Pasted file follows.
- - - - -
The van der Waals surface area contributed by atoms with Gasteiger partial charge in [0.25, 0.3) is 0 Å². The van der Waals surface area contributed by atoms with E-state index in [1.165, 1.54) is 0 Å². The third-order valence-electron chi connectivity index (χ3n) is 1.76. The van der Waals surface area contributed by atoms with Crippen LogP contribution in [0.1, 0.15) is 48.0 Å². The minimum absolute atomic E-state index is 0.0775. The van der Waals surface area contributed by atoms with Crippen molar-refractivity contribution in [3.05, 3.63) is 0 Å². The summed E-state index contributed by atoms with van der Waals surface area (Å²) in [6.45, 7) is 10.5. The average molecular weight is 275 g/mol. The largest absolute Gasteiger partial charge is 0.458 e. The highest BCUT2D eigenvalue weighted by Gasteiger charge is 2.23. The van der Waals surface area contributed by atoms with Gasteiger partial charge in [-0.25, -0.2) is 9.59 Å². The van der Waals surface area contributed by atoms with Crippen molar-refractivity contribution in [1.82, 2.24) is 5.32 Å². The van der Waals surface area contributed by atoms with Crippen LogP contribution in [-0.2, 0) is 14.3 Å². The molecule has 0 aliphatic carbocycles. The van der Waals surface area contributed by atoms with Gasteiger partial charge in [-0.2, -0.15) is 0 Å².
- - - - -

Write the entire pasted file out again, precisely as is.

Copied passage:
The van der Waals surface area contributed by atoms with Gasteiger partial charge in [0.25, 0.3) is 0 Å². The van der Waals surface area contributed by atoms with E-state index in [1.165, 1.54) is 0 Å². The third-order valence-electron chi connectivity index (χ3n) is 1.76. The van der Waals surface area contributed by atoms with Crippen LogP contribution in [0.1, 0.15) is 48.0 Å². The minimum absolute atomic E-state index is 0.0775. The van der Waals surface area contributed by atoms with Crippen molar-refractivity contribution in [3.05, 3.63) is 0 Å². The summed E-state index contributed by atoms with van der Waals surface area (Å²) in [6.45, 7) is 10.5. The average molecular weight is 275 g/mol. The largest absolute Gasteiger partial charge is 0.458 e. The highest BCUT2D eigenvalue weighted by Gasteiger charge is 2.23. The van der Waals surface area contributed by atoms with Gasteiger partial charge in [-0.25, -0.2) is 9.59 Å². The van der Waals surface area contributed by atoms with Crippen molar-refractivity contribution in [1.82, 2.24) is 5.32 Å². The van der Waals surface area contributed by atoms with Crippen LogP contribution in [-0.2, 0) is 14.3 Å². The molecule has 0 aliphatic carbocycles. The van der Waals surface area contributed by atoms with Gasteiger partial charge in [-0.2, -0.15) is 0 Å².